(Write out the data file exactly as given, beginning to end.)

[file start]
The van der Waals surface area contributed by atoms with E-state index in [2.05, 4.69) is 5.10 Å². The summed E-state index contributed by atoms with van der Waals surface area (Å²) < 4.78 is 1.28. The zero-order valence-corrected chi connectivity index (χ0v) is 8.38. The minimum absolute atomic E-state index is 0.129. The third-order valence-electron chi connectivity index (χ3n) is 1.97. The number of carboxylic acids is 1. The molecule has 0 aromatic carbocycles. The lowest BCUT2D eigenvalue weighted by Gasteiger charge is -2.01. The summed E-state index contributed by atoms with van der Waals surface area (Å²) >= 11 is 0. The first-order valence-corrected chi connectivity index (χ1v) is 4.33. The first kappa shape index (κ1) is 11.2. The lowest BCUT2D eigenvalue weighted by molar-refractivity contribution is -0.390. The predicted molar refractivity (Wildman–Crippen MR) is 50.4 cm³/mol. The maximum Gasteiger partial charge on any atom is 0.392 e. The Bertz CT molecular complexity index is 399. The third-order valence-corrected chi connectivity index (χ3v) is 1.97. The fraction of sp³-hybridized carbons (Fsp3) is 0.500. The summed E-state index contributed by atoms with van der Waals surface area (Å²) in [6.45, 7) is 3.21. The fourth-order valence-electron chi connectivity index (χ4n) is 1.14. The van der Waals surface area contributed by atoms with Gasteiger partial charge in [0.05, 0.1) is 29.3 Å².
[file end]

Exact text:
The van der Waals surface area contributed by atoms with E-state index in [2.05, 4.69) is 5.10 Å². The summed E-state index contributed by atoms with van der Waals surface area (Å²) < 4.78 is 1.28. The zero-order valence-corrected chi connectivity index (χ0v) is 8.38. The minimum absolute atomic E-state index is 0.129. The third-order valence-electron chi connectivity index (χ3n) is 1.97. The number of carboxylic acids is 1. The molecule has 0 aromatic carbocycles. The lowest BCUT2D eigenvalue weighted by Gasteiger charge is -2.01. The summed E-state index contributed by atoms with van der Waals surface area (Å²) >= 11 is 0. The first-order valence-corrected chi connectivity index (χ1v) is 4.33. The first kappa shape index (κ1) is 11.2. The lowest BCUT2D eigenvalue weighted by molar-refractivity contribution is -0.390. The predicted molar refractivity (Wildman–Crippen MR) is 50.4 cm³/mol. The maximum Gasteiger partial charge on any atom is 0.392 e. The Bertz CT molecular complexity index is 399. The third-order valence-corrected chi connectivity index (χ3v) is 1.97. The fraction of sp³-hybridized carbons (Fsp3) is 0.500. The summed E-state index contributed by atoms with van der Waals surface area (Å²) in [6.45, 7) is 3.21. The fourth-order valence-electron chi connectivity index (χ4n) is 1.14. The van der Waals surface area contributed by atoms with Gasteiger partial charge in [0.05, 0.1) is 29.3 Å².